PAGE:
National Army Museum

November 13, 2016 Posted by | Social History, Uncategorized | , , | Leave a comment

Vintage Sunday

Being Remembrance Sunday my first selection are some cards drawn by a WW1 serving soldier, Private Fergus Mackain and Published on the Mail Online

There is also a book of the surviving cards published on Amazon

A Tommy’s Life in the Trenches

Light-hearted and ironic in tone they often are, but these colourful postcards chronicle real life in the trenches, too.

And for the Tommies of World War I, they were one way of reassuring their loved ones back at home that they were all right, while sparing them the terror of what fighting on the Western Front was really like.

They were drawn by Private Fergus Mackain, an advertising artist who enlisted in 1915 and served in France with the Royal Fusiliers. 

Then aged 29, Mackain, a married father-of-two who was born in America to a British father from Gosport, Hampshire, travelled by sea from his home in New York to join up, working his passage by feeding livestock on the two-week voyage on board the SS Lancastrian.

After being wounded in the Somme and taken out of front-line duty in 1917, he was transferred to the Royal Army Service Corps and began producing his postcards for soldiers.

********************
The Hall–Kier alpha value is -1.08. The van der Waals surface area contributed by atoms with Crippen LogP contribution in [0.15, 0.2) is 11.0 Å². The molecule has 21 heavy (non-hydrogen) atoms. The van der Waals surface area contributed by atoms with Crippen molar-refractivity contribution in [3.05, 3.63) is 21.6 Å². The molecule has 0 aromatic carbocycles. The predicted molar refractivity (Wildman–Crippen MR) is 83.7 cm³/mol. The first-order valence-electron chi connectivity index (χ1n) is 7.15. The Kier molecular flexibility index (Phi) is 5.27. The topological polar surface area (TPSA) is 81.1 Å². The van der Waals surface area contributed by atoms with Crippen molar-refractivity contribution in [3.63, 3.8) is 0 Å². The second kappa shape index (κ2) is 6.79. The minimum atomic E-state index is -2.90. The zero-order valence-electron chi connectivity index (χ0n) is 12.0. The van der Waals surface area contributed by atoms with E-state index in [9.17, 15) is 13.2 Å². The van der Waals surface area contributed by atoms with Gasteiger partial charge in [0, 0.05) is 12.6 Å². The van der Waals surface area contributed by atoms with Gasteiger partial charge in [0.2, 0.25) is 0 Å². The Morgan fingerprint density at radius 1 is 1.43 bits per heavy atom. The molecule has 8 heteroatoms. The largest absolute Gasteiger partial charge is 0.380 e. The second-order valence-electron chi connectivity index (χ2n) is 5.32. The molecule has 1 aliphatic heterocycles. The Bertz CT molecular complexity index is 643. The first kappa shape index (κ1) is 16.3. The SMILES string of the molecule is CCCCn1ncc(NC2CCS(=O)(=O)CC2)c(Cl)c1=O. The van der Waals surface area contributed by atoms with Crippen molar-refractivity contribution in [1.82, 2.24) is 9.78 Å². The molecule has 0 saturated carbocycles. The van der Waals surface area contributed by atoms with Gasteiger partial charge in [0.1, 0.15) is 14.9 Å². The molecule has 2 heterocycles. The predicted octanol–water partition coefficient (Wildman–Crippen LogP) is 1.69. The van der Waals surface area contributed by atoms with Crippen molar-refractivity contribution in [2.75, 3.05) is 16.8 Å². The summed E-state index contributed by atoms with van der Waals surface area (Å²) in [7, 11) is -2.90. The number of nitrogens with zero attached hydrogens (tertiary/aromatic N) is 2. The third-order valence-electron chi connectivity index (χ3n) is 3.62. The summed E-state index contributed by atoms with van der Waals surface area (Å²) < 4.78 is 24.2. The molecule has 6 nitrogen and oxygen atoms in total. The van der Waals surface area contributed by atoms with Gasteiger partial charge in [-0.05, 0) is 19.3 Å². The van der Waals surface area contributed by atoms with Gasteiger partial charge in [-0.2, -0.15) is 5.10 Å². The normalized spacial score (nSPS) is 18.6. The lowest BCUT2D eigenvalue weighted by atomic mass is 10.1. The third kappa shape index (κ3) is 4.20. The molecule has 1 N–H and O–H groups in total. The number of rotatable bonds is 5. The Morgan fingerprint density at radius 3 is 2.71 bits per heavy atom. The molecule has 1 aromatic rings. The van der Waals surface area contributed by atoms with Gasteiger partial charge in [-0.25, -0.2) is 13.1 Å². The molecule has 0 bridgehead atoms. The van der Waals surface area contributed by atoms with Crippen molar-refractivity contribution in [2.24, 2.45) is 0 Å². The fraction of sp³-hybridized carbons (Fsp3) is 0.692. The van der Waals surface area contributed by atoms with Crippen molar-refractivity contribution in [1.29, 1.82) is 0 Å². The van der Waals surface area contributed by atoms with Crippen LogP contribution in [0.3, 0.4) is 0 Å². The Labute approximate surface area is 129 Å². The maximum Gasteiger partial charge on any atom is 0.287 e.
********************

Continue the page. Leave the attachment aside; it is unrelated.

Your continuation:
All the surviving cards Mackain drew, the majority of which are from a series called Sketches Of Tommy’s Life, were recently collected together for the first time and published in a book ahead of Remembrance Sunday.

Like the better-known Bruce Bairnsfather, another serving soldier who created a curmudgeonly British Tommy called Old Bill, Mackain uses gentle humour to underscore a grim reality.

His postcards light-heartedly follow the experiences of a soldier from training to the front line, but there is incredible poignancy, too. One shows a Tommy trudging across duckboards towards the trenches in a gloomy, forbidding landscape.

Then there are the pitfalls of life on the front line. A weeping soldier holds his head in his hands after dropping the rifle he’d spent two hours cleaning into a waterlogged trench.

Yet the determination to keep smiling never fades from Mackain’s work.

One card, part of a series called The Cheerful Tommy, depicts a soldier crouching for cover as enemy shells explode around him along with the ironically hearty messages ‘Compliments from France’ and ‘Good morning! Everything’s as right as rain!’.

In Britain, postcards that contained military or war material were censored by the Press Bureau for Censorship from September 1916. But this did not affect Mackain’s cards as they were published in France.

He was discharged from the Army, aged 32, in 1918 on medical grounds. Returning to New York, he resumed his work as an illustrator, divorced his wife and remarried in 1922.

He died at the age of 37, in 1924, from pulmonary tuberculosis, believed to have been caused by gas attacks or the ‘general conditions’ of life on the front line.

November 13, 2016 Posted by | Deltiology, Social History, Uncategorized | , , , , , , | 3 Comments